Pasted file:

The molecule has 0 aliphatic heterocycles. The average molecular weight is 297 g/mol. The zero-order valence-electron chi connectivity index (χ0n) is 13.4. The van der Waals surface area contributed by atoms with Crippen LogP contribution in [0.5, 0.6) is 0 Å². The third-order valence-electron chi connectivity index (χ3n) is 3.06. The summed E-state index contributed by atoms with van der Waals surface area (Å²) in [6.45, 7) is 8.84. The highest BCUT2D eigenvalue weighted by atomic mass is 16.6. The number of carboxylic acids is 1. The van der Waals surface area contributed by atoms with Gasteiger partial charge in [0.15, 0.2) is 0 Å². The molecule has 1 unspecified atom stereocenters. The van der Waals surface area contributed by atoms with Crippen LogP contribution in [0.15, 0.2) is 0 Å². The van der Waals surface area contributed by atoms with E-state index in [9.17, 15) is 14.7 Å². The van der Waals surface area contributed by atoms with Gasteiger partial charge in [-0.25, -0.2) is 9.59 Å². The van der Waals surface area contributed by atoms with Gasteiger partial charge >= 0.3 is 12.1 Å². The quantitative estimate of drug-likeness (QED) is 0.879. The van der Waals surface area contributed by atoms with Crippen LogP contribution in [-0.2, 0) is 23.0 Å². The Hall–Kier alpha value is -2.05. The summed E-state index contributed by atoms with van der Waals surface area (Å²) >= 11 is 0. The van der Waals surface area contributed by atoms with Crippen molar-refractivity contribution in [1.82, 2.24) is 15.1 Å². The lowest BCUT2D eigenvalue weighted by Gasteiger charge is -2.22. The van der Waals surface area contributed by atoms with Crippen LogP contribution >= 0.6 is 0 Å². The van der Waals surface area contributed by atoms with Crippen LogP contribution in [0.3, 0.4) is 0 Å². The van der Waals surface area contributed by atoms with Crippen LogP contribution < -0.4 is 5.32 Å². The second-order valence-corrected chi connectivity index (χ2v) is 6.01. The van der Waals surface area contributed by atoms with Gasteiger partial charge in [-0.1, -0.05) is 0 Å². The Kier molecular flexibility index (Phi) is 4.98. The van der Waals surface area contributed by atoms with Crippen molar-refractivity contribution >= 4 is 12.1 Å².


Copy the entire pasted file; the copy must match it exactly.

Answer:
The molecule has 0 aliphatic heterocycles. The average molecular weight is 297 g/mol. The zero-order valence-electron chi connectivity index (χ0n) is 13.4. The van der Waals surface area contributed by atoms with Crippen LogP contribution in [0.5, 0.6) is 0 Å². The third-order valence-electron chi connectivity index (χ3n) is 3.06. The summed E-state index contributed by atoms with van der Waals surface area (Å²) in [6.45, 7) is 8.84. The highest BCUT2D eigenvalue weighted by atomic mass is 16.6. The number of carboxylic acids is 1. The van der Waals surface area contributed by atoms with Gasteiger partial charge in [0.15, 0.2) is 0 Å². The molecule has 1 unspecified atom stereocenters. The van der Waals surface area contributed by atoms with Crippen LogP contribution in [0.15, 0.2) is 0 Å². The van der Waals surface area contributed by atoms with E-state index in [9.17, 15) is 14.7 Å². The van der Waals surface area contributed by atoms with Gasteiger partial charge in [-0.25, -0.2) is 9.59 Å². The van der Waals surface area contributed by atoms with Gasteiger partial charge >= 0.3 is 12.1 Å². The quantitative estimate of drug-likeness (QED) is 0.879. The van der Waals surface area contributed by atoms with Crippen LogP contribution in [-0.2, 0) is 23.0 Å². The Hall–Kier alpha value is -2.05. The summed E-state index contributed by atoms with van der Waals surface area (Å²) >= 11 is 0. The van der Waals surface area contributed by atoms with Crippen molar-refractivity contribution in [1.82, 2.24) is 15.1 Å². The lowest BCUT2D eigenvalue weighted by Gasteiger charge is -2.22. The van der Waals surface area contributed by atoms with Crippen LogP contribution >= 0.6 is 0 Å². The van der Waals surface area contributed by atoms with Crippen LogP contribution in [0.3, 0.4) is 0 Å². The van der Waals surface area contributed by atoms with Crippen LogP contribution < -0.4 is 5.32 Å². The second-order valence-corrected chi connectivity index (χ2v) is 6.01. The van der Waals surface area contributed by atoms with Gasteiger partial charge in [-0.1, -0.05) is 0 Å². The Kier molecular flexibility index (Phi) is 4.98. The van der Waals surface area contributed by atoms with Crippen molar-refractivity contribution >= 4 is 12.1 Å².